CityPASS is available in twelve cities. With CityPASS, you pay a discounted rate and get tickets to different attractions in the city.

The Chicago CityPASS includes tickets to five attractions.

  1. VIP entry to the Shedd Aquarium
  2. Fast Pass to Skydeck Chicago
  3. VIP entry to the Field Museum
  4. Choice between VIP entry to Museum of Science and Industry OR Express Entry to 360 Chicago
  5. Choice between VIP entry to Adler Planetarium OR Fast Pass to Art Institute of Chicago

CityPASS prices vary by city, and there are adult and child rates. The adult coupon book also included more coupons for additional discounts. The coupons are dated and must be used within a specific time period. You do NOT tear out the coupons. Each location will do that. CityPASS is available online or at the attractions.

Using the CityPASS was a breeze! Many of the FastPass locations included a Fast Pass entry, so we could skip the lines. I kept the coupons in the books and handed them to the cashier at each museum. They each knew what the pass was and what it included.

The locations included in the CityPASS are excellent. The Field Museum, Shedd Aquarium, Skydeck Chicago (Sears Tower), and the Art Institute of Chicago are iconic Chicago institutions. I would have loved to go to the Museum of Science and Industry, but our hotel was a bit far and we just ran out of time. So, we went to the 360 Chicago experience. This was a bit repetitive after also going to the SkyDeck. But, we still had fun!

 

A CityPASS is great for travelers who want to visit multiple locations over a short time frame. You get tickets to great destinations at a discounted rate. I wouldn’t suggest it for people who have only a short time in a city or whose travel plans are uncertain. It would be exhausting to cram too many locations into a brief stay in the city. The coupons expire, so if you don’t use most of the coupons, the CityPASS loses its value.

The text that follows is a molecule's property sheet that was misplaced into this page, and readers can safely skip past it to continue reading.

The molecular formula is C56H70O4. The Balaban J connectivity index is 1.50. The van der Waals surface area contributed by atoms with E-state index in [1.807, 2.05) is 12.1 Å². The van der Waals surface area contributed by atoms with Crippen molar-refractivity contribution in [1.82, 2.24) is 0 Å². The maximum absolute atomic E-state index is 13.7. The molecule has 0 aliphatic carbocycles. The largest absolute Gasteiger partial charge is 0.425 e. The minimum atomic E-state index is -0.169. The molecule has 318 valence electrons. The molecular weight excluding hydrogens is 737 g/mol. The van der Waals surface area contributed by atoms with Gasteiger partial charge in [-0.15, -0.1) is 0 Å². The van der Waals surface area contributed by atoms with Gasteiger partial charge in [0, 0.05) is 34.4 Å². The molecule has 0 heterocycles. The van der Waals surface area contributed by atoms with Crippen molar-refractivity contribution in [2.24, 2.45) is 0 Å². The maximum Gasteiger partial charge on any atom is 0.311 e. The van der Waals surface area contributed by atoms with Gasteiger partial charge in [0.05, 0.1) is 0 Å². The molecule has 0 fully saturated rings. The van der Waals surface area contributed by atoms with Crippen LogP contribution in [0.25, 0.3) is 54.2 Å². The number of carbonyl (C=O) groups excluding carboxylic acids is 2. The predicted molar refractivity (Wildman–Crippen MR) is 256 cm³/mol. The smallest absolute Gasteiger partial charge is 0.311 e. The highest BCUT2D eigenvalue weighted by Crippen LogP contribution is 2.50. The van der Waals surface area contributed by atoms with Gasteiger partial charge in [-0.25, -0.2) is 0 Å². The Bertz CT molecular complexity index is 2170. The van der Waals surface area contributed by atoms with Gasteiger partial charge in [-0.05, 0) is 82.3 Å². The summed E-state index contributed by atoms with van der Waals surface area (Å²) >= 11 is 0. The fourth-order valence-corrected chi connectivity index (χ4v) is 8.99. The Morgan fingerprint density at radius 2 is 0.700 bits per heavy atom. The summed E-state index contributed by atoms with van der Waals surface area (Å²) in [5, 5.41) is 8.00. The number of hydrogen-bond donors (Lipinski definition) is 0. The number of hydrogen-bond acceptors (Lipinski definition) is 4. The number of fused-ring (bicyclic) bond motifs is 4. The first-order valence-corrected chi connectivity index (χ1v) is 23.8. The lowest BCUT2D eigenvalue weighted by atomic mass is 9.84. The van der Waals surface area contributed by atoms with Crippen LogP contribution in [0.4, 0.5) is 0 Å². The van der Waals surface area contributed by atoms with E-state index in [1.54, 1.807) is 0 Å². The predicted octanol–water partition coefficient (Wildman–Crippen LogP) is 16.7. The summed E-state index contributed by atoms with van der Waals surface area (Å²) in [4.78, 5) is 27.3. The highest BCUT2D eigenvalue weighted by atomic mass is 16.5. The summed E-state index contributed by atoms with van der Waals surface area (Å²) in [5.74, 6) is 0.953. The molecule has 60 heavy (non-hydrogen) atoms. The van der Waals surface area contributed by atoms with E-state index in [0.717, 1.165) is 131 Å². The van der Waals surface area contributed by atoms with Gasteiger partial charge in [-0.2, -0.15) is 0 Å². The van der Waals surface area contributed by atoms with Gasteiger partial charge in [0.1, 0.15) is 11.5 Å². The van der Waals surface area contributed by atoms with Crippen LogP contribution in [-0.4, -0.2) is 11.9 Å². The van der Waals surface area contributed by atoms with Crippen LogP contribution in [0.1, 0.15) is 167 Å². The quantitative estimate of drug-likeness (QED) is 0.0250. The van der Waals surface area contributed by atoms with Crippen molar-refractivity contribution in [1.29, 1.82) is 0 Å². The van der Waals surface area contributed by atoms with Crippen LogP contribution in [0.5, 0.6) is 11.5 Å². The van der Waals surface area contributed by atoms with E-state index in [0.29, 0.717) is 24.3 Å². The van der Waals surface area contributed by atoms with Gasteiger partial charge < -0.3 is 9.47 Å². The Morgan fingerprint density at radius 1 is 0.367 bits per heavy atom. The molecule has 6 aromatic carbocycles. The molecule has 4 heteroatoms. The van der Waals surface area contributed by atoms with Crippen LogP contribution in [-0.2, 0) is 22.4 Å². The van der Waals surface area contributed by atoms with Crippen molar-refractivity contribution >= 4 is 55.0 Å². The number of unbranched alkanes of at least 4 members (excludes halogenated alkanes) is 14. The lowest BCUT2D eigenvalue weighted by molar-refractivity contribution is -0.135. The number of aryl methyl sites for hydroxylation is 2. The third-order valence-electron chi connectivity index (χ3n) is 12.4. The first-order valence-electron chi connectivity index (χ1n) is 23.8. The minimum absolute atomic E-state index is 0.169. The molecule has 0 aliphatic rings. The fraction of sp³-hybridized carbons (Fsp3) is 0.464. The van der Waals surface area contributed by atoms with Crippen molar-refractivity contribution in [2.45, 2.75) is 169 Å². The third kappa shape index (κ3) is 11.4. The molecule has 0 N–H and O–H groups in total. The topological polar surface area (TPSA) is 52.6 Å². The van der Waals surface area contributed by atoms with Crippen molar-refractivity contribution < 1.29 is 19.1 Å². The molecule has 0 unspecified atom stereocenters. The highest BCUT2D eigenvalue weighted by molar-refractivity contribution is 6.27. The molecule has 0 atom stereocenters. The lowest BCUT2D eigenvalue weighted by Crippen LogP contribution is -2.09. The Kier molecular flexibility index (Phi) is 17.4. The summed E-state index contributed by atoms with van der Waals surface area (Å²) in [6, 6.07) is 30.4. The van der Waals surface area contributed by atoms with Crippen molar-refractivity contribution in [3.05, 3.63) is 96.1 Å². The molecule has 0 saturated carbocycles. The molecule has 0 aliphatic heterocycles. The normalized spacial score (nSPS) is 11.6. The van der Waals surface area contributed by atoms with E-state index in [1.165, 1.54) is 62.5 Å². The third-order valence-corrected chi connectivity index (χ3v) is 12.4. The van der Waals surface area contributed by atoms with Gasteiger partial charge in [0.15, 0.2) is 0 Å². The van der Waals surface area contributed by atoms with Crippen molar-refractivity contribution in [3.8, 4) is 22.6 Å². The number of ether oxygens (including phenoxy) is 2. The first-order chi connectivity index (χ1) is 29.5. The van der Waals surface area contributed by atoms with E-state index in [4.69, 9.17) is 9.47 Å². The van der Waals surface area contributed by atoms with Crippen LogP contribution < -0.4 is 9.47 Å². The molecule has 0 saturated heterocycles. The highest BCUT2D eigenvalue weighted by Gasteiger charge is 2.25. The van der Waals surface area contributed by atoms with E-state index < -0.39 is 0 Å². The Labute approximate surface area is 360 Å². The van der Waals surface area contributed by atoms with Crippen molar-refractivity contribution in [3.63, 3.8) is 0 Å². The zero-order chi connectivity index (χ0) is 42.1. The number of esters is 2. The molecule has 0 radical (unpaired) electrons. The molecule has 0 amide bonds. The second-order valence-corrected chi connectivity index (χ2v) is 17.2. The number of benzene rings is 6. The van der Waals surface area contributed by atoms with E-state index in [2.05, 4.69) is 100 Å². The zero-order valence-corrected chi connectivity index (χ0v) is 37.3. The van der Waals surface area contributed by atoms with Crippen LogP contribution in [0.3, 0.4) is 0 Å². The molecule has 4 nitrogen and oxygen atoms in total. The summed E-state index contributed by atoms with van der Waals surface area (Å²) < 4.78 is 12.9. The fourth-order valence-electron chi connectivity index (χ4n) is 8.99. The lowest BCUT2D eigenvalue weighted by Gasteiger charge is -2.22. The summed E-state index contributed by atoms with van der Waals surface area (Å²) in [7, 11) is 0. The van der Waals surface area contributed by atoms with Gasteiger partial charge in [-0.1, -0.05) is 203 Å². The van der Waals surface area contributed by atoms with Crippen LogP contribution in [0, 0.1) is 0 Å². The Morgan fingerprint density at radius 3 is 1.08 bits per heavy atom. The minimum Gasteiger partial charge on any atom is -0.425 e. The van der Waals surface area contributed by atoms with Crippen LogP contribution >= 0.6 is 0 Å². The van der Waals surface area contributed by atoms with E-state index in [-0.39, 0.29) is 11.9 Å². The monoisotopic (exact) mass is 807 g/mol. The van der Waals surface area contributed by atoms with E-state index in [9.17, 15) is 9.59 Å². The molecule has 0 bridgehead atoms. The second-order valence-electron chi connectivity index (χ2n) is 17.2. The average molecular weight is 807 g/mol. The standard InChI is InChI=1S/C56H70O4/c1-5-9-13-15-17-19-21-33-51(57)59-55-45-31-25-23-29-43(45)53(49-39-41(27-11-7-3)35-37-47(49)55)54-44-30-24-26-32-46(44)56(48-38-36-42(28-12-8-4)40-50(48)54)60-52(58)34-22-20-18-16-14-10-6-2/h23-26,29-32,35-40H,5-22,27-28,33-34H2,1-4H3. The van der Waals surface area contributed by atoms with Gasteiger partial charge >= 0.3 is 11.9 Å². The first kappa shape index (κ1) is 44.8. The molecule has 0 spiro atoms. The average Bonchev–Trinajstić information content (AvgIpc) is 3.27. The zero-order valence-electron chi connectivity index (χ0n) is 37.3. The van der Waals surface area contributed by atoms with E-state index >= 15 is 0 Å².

Overall, I liked the Chicago CityPASS. I liked being able to skip lines, and the coupon included some nice perks at some locations (like movies at the Shedd Aquarium and Field Museum and audio tour guides at the Art Institute). We visited some of the best destinations in Chicago with the CityPASS.

Shedd Aquarium

Field Museum

Tiger Scouts: Team Tiger & Tigers in the Wild

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Team Tiger and Tigers in the Wild are two more required adventures for the Cub Scout Tiger rank.

Team Tiger requirements are:

  1. List the different teams of which you are a part.
  2. With your den, make a den job chart that shows everyone doing something to help. As one of the den jobs, lead the Pledge of Allegiance at a den meeting.
  3. Pick two chores you will do at home once a week for a month.
  4. Make a chart to show three ways that members of your Tiger team are different from each other.
  5. Do an activity to help your community or neighborhood team.

We usually follow the Tiger Den Leader Guide, and it has been so helpful. One of the suggested activities was a “Diversity Scavenger Hunt,” which was basically like one of those ice breaker games where the boys went around and tried to find another Tiger that fit different statements and have them sign the paper. It was more like a ‘differences’ scavenger hunt. Examples included finding someone who was wearing a watch, someone who has a dog, someone wearing a hat, and someone who has a brother.

I formatted a Tiger Den Job Chart, and we discussed as a den the different jobs that the boys could do during the meeting. I wrote those tasks on the chart. The names of each Tiger Scout was written on a clothes pin, so the boys could rotate through the jobs.

Our Tiger Den did two service projects. The Tigers did a collection of toiletries for a church food pantry. The boys made signs and placed collection boxes around the church. When the collection, the Scouts met at the food pantry and sorted the items. They also got a tour of the food pantry. Our second activity was a service project to support our chartering organization. The Tigers stuffed the Easter eggs for the church’s Easter egg hunt.

Tigers in the Wild requirements are:

  1. With your adult partner, name and collect the Cub Scout Six Essentials you need for a hike. Tell your den leader what you would need to add to your list if it rains.